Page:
The most important thing to understand is that chowder is not “soup”. While it is closer to being a stew in consistency, it is distinct even from that designation in that there is nothing “random” when it comes to constituent ingredients and the order in which they come into play. The first chowders featured a principle component from the sea, such as fin fish and/or shell fish, married together with available root vegetables, salt pork and milk or cream. Crackers were often used as a natural thickener. As New Englanders moved west and new immigrants arrived (Portuguese sausage in Rhode Island etc.) they found new ways of varying their old kitchen traditions. In this inaugural “chapter”, we will concentrate on seafood chowders, saving “Farmhouse” chowders for another time.
More often than not, the word chowder is associated with the word clam – that luscious bivalve which graces our shores in great numbers. In northern, New England, the most favored are the little neck or cherry stones while in the Boston area, the larger quahogs predominate in chowder-making kitchens. On the west coast, the even larger and comical-looking geoducks (pronounced gooy-duk) work well, while Bahamians substitute conch meat in their own unique version.
The “war” between red and white chowder aficionados is long and legendary and will never be settled. I like both, but white (New England style) is a clear winner for me. Then there is the ongoing contest between “thick and creamy” versus ”thinner milkier” versions. I come down squarely in the middle on that one. Over the years, we have conducted our own delicious tasting contests as we travel the “chowder corridor” from Boston, down east to Bar Harbor. (We are the quintessential chowder snobs, avoiding some communities altogether if their chowder isn’t up to snuff.) Our favorite remains a Portsmouth, New Hampshire eatery known as The Dinnerhorn, with Shaw’s Wharf in New Harbor, Maine being a perennial hang-out. And of course, Cappy’s Chowder House in Camden, Maine gets an honorable mention. For old-fashioned Haddock Chowder, it’s hard to beat The Anchor Inn at Round Pond Maine. Fresh haddock is, on all counts, the supreme choice for the dedicated fish chowder chef!
Whenever I can obtain a bucket of freshly-dug cherry stones, I prefer to make my own clam chowder, building first a base of clam broth, onions, celery, bay leaves, smoked bacon, and cubed new potatoes, with the chopped clam meat (or fin fish) and heavy cream added at the tail end and allowed to cook for just a few final minutes.
In future chapters of “The Chowder Chronicles”, we will look at “Farmhouse” and other variations of this traditional American “comfort food” along with companion breads to go with them . . . but I have to stop here because a noble cauldron of newly-made fish chow’dah is waiting for the final touch in the kitchen.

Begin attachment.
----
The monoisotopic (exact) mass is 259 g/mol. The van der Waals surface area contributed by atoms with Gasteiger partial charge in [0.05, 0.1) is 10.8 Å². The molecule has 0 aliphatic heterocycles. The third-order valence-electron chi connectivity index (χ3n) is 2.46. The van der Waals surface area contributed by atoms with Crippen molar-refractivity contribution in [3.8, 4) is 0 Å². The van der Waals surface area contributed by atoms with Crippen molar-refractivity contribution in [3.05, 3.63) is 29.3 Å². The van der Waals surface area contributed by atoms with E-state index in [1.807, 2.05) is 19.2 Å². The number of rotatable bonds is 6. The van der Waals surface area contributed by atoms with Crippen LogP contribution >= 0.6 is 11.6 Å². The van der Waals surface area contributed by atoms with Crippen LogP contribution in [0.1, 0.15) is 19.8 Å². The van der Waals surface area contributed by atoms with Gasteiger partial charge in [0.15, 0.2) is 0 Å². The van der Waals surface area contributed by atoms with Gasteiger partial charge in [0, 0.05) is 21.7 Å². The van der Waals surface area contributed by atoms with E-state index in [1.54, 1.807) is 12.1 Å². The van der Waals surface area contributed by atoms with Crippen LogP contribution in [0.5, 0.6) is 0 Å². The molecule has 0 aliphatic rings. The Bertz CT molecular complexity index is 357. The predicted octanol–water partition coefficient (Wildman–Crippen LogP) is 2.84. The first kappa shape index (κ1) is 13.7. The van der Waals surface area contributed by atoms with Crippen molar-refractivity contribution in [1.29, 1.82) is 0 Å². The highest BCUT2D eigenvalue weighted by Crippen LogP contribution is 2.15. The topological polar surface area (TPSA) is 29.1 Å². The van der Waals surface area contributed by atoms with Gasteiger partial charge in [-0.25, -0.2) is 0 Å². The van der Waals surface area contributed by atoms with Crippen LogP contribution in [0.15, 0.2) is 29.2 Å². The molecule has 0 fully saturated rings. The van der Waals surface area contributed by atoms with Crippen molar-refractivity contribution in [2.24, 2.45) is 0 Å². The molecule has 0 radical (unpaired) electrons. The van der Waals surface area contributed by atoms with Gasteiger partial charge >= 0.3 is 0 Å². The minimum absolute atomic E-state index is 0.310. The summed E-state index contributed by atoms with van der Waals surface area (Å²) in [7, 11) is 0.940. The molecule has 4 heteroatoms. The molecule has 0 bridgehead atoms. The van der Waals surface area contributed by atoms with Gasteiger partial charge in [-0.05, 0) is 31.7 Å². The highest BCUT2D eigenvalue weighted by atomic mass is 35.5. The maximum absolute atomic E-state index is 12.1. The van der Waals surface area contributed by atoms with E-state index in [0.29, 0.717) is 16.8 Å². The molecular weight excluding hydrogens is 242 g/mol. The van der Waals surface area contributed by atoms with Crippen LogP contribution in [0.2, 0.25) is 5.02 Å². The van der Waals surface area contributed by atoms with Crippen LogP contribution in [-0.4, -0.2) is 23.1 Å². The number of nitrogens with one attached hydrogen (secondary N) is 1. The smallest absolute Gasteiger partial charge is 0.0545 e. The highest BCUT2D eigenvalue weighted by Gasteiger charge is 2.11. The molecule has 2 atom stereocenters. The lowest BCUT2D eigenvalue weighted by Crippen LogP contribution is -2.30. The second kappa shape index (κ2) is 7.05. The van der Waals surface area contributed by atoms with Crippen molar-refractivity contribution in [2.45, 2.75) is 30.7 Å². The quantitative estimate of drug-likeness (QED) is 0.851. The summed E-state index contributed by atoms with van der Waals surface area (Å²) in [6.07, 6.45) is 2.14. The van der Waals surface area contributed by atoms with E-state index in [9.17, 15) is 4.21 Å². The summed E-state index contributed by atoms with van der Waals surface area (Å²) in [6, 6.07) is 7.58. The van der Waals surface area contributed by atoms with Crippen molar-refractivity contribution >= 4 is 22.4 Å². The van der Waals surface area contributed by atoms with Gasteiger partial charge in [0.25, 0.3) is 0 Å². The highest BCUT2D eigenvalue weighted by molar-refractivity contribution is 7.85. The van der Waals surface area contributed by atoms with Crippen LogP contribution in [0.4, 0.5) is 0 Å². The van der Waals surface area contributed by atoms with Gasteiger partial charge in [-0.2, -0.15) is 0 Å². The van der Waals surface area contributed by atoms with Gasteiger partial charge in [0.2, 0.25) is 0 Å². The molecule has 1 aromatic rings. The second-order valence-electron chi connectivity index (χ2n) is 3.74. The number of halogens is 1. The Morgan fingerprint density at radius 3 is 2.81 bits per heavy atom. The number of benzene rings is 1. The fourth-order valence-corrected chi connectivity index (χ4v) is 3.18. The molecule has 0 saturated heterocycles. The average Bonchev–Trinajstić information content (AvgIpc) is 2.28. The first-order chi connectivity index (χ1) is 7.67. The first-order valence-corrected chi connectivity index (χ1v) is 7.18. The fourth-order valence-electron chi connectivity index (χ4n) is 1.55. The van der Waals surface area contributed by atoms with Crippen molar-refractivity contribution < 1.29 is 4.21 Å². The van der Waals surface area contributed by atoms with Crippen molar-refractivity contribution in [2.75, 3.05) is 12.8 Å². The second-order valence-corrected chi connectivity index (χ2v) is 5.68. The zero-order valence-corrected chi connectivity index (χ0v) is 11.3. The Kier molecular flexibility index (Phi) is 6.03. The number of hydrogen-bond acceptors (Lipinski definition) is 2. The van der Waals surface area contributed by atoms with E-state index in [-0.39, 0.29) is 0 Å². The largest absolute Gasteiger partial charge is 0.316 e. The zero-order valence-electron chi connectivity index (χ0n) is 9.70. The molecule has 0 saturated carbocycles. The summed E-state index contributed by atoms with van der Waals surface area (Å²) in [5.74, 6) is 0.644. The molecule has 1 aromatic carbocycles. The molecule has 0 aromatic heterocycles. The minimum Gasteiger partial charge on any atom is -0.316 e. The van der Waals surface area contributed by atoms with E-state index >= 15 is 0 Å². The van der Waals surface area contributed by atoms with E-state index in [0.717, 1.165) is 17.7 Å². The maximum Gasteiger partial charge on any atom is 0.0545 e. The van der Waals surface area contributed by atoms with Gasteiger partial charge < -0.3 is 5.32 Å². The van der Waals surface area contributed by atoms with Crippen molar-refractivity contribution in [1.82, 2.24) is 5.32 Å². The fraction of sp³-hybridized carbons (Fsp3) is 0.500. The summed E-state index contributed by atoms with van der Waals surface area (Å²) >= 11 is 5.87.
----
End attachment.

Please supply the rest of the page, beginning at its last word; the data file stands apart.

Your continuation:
Sunday, July 4, 2010


A Pennsylvania sun sets over Little Round Top, where on July 1st, 1863, Colonel Joshua L. Chamberlain and the men of the 20th Maine Volunteer Regiment saved the Union line at Gettysburg from being flanked and rolled up.

The American Civil War – or what is still called “The War of Northern Aggression” by my friend from Louisiana, and many other southerners, was arguably the most impactful event in U.S. history; so much so that some historians think of it as our “second revolution”. To this day, it remains one of the most researched, studied and written-about chapters in the whole wide sprawling story of America. More than any other conflict, it defines not just the geography of our land, but the question of who we are and how we got this way. That being so, why do so many today accept so readily the idea that “it was inevitable that the North would win”, and “it wasn’t really about slavery” ? My life-long interest in this part of our unique history has not only led me to the battlefields and burial grounds of that cataclysmic contest, but to the diaries, journals and writings spawned by it, and thereby to some conclusions relative to the topic I write about today. I do not accept as holy writ that the North was “bound” to win, and I believe that in the final analysis, it certainly was about slavery.
It is often stated that war histories are written by the winners, and certainly a number of observers from the North chronicled the Civil War from the victors’ viewpoint. There was a strong motivation in the post-war North however, to work toward rebuilding and reconciliation, and to “get on with life”. In a war which had cost everyone something, there was not a great deal to be celebrating, especially after the assassination of the President within days of Lee’s surrender. Most of the scholarly writings from a Union perspective were yet to be written in the future; certainly Grant’s reminiscences fell short.